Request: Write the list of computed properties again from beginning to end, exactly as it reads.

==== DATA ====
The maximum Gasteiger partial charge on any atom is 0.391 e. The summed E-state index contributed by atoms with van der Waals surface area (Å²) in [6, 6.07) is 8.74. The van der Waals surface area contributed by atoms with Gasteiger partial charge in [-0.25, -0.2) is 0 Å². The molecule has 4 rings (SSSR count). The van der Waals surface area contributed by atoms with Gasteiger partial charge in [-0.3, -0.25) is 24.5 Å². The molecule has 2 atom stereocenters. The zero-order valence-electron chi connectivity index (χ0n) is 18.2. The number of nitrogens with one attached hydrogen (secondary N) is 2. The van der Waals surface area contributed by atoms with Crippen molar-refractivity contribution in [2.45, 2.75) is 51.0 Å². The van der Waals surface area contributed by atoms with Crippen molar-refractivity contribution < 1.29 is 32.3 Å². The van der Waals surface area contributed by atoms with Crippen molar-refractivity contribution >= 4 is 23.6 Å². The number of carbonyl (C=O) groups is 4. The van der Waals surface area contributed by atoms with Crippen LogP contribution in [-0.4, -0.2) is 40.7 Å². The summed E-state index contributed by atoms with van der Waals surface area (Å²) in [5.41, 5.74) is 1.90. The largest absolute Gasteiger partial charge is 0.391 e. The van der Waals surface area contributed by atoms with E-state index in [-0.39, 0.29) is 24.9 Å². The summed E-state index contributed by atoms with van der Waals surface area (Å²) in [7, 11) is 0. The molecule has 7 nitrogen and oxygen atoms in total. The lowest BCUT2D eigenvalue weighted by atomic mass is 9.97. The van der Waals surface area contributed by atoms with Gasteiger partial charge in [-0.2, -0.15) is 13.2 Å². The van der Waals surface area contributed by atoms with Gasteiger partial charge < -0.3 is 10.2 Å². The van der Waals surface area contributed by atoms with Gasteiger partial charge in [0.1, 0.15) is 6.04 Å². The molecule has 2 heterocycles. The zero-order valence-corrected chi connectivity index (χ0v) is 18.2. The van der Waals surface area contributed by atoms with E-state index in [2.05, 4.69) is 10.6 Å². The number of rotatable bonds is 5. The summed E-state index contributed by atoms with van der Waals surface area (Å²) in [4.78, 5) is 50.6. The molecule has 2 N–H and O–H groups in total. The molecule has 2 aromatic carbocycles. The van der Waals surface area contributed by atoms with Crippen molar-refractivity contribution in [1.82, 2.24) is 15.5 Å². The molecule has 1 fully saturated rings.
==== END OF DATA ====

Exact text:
The maximum Gasteiger partial charge on any atom is 0.391 e. The summed E-state index contributed by atoms with van der Waals surface area (Å²) in [6, 6.07) is 8.74. The van der Waals surface area contributed by atoms with Gasteiger partial charge in [-0.25, -0.2) is 0 Å². The molecule has 4 rings (SSSR count). The van der Waals surface area contributed by atoms with Gasteiger partial charge in [-0.3, -0.25) is 24.5 Å². The molecule has 2 atom stereocenters. The zero-order valence-electron chi connectivity index (χ0n) is 18.2. The number of nitrogens with one attached hydrogen (secondary N) is 2. The van der Waals surface area contributed by atoms with Crippen molar-refractivity contribution in [2.45, 2.75) is 51.0 Å². The van der Waals surface area contributed by atoms with Crippen molar-refractivity contribution < 1.29 is 32.3 Å². The van der Waals surface area contributed by atoms with Crippen molar-refractivity contribution >= 4 is 23.6 Å². The number of carbonyl (C=O) groups is 4. The van der Waals surface area contributed by atoms with Crippen LogP contribution in [-0.4, -0.2) is 40.7 Å². The summed E-state index contributed by atoms with van der Waals surface area (Å²) in [5.41, 5.74) is 1.90. The largest absolute Gasteiger partial charge is 0.391 e. The van der Waals surface area contributed by atoms with E-state index in [-0.39, 0.29) is 24.9 Å². The summed E-state index contributed by atoms with van der Waals surface area (Å²) in [7, 11) is 0. The molecule has 7 nitrogen and oxygen atoms in total. The lowest BCUT2D eigenvalue weighted by atomic mass is 9.97. The van der Waals surface area contributed by atoms with Gasteiger partial charge in [-0.2, -0.15) is 13.2 Å². The van der Waals surface area contributed by atoms with Gasteiger partial charge < -0.3 is 10.2 Å². The van der Waals surface area contributed by atoms with Gasteiger partial charge in [0.1, 0.15) is 6.04 Å². The molecule has 2 heterocycles. The zero-order valence-corrected chi connectivity index (χ0v) is 18.2. The van der Waals surface area contributed by atoms with E-state index in [2.05, 4.69) is 10.6 Å². The number of rotatable bonds is 5. The summed E-state index contributed by atoms with van der Waals surface area (Å²) in [4.78, 5) is 50.6. The molecule has 2 N–H and O–H groups in total. The molecule has 2 aromatic carbocycles. The van der Waals surface area contributed by atoms with Crippen molar-refractivity contribution in [1.82, 2.24) is 15.5 Å². The molecule has 1 fully saturated rings.